Those that did revealed a pretty clear line from transit expansion to economic growth via agglomeration.
Every time a metro area added about 4 seats to rails and buses per 1,000 residents, the central city ended up with 320 more employees per square mile — an increase of 19 percent. Adding 85 rail miles delivered a 7 percent increase. A 10 percent expansion in transit service (by adding either rail and bus seats or rail miles) produced a wage increase between $53 and $194 per worker per year in the city center. The gross metropolitan product rose between 1 and 2 percent, too.
On average, across all the metro areas in the study, expanding transit service produced an economic benefit via agglomeration of roughly $45 million a year — with that figure ranging between $1.5 million and $1.8 billion based on the size of the city. Big cities stand to benefit more simply because they have more people sharing the transit infrastructure. They also tend to have more of the traffic that cripples agglomeration in the absence of transit.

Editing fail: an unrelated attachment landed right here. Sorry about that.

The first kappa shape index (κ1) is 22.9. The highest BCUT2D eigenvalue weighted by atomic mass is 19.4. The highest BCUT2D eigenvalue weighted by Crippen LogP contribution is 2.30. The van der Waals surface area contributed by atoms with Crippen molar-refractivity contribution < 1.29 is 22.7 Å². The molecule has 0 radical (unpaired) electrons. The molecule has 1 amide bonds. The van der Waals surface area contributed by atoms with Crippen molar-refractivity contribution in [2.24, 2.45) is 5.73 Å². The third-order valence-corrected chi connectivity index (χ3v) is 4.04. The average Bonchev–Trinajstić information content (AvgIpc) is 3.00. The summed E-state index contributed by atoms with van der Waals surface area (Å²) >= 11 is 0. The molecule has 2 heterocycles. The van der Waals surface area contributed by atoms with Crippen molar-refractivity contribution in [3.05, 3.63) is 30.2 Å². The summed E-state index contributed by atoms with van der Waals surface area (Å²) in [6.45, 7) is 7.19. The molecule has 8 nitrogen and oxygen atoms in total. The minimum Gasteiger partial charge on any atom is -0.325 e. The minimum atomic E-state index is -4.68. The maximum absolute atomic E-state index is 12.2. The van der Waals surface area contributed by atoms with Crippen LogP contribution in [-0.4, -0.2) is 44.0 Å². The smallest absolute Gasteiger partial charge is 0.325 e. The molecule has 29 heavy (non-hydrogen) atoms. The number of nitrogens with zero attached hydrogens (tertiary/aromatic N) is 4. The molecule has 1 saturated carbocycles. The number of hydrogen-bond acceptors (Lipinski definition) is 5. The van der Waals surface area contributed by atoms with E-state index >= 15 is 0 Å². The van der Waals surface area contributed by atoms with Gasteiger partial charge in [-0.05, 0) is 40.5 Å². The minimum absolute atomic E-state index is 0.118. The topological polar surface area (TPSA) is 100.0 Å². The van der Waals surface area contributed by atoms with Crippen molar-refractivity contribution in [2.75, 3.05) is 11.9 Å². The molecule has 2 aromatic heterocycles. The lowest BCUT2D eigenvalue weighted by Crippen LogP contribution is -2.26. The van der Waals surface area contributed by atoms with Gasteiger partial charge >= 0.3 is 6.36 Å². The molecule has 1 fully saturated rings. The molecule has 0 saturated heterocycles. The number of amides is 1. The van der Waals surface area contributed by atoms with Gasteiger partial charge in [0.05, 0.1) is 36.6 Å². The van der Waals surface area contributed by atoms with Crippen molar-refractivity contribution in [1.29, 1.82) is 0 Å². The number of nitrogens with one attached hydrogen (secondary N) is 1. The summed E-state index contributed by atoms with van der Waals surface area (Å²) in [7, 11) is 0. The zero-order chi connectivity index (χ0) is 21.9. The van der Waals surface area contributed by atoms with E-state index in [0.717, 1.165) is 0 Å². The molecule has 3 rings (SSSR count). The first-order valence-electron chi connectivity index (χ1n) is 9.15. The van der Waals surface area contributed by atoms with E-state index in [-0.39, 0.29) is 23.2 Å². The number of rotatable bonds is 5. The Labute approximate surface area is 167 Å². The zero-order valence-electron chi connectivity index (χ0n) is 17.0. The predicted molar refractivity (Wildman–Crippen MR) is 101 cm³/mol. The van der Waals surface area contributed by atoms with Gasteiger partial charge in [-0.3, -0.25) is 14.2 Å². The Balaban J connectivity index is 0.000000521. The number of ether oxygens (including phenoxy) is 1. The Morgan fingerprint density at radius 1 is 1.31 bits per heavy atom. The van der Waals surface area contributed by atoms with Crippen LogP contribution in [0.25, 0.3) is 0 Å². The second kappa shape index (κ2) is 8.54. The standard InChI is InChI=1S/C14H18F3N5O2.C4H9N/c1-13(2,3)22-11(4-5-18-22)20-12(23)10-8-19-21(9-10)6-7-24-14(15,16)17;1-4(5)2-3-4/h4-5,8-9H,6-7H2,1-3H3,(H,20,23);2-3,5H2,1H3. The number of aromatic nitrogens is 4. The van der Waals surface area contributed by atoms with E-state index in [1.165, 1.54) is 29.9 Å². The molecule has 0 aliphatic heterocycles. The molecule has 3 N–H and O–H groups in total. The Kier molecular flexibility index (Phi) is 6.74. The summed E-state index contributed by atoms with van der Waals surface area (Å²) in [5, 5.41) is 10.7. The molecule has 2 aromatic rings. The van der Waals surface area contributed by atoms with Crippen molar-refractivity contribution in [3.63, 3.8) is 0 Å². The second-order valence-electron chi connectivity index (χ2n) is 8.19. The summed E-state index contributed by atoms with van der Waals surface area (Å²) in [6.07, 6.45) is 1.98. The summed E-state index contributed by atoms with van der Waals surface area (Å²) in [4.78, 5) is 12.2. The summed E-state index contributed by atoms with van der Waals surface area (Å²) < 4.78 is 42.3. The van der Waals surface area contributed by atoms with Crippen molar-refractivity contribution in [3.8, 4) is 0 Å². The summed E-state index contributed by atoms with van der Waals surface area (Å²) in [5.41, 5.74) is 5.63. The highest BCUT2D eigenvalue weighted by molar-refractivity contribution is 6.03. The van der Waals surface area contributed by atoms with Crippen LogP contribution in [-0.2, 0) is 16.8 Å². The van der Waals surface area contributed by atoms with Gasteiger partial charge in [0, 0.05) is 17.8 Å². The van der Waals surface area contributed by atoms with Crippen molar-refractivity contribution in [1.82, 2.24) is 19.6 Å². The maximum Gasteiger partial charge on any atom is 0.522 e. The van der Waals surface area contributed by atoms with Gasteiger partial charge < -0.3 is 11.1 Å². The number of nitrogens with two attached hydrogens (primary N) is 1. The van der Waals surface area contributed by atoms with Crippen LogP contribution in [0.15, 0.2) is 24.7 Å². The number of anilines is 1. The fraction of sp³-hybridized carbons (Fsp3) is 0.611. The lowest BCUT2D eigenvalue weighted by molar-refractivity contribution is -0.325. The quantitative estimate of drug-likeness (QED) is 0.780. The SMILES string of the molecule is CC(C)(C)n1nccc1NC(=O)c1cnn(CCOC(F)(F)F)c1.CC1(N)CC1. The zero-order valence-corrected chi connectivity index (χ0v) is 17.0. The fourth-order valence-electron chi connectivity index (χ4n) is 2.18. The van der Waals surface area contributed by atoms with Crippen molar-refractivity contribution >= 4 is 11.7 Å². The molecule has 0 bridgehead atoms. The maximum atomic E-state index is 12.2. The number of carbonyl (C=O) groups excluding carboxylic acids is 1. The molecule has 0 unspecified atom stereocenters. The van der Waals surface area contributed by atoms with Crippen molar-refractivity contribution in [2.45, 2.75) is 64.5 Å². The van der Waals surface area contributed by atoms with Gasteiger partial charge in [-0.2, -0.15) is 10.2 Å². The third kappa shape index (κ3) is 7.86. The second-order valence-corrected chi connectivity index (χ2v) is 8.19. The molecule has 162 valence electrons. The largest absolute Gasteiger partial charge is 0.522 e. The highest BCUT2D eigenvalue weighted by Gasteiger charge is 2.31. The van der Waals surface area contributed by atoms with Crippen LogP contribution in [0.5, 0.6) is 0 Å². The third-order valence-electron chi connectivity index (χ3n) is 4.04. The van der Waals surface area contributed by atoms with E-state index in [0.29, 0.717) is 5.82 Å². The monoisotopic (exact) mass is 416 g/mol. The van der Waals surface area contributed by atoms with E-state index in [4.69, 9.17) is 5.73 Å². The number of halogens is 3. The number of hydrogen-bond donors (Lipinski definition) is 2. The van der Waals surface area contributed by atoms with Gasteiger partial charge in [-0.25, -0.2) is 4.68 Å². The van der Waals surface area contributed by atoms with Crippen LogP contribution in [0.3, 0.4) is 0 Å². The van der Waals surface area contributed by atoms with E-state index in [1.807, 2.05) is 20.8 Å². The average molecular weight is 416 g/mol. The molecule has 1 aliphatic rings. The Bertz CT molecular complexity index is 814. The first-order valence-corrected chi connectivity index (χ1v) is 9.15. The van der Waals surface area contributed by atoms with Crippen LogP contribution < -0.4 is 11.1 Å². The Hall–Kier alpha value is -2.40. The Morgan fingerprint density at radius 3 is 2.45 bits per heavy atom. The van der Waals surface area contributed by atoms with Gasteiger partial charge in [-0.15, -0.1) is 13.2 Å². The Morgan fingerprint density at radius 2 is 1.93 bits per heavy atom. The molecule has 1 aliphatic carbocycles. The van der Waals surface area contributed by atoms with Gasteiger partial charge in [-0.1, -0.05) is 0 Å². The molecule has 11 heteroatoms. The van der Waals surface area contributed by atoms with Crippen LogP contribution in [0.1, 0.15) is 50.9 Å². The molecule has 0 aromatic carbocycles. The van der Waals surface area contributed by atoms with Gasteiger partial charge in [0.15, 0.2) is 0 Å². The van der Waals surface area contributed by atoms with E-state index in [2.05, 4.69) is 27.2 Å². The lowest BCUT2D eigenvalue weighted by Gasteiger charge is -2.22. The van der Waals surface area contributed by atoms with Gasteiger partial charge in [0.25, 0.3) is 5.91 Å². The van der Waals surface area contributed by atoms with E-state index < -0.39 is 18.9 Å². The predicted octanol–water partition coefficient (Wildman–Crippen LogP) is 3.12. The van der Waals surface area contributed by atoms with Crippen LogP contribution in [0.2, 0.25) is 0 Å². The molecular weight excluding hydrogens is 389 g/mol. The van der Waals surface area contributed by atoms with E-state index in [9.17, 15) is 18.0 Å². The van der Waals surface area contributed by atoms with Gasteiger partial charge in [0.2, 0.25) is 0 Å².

"As to how big it is," says Chatman of this hidden economic benefit, "it's most likely to be large in places that have congested road conditions, transit networks that are at capacity — those kinds of places — and probably less in smaller cities without very much road congestion."
Chatman stresses that because his method is so new, the results must be replicated before they're accepted. He also knows that some people will question the causality of the data: How can the researchers know, for instance, that transit alone is responsible for agglomeration? In response, Chatman points to the controls he and Noland installed in their statistical models — and to the fact that he's been critical of rail as an economic investment strategy in the past.
"Put it this way: I'm a skeptic on this stuff, and I was surprised to see these results so robust," he says.
If the findings do hold true, they mean that cities and transit agencies are underestimating the true benefits of public transportation. From there it's reasonable to expect all cities — though especially big ones — to base future requests for transit funding on the idea that agglomeration leads to economic productivity. If showing that system expansion leads to more riders and less congestion is good, and showing that it reduces pollution and improves public safety is great, then showing in big numbers how much economic growth will occur should be gold.
"This is the first U.S. work, so we'll see what happens, but I imagine you're going to see this coming up in people's [grant] applications, from the big cities," says Chatman. "It's in those big cities that you'd see benefits, and that those would potentially make it more likely that you'd make a decision to make an investment there."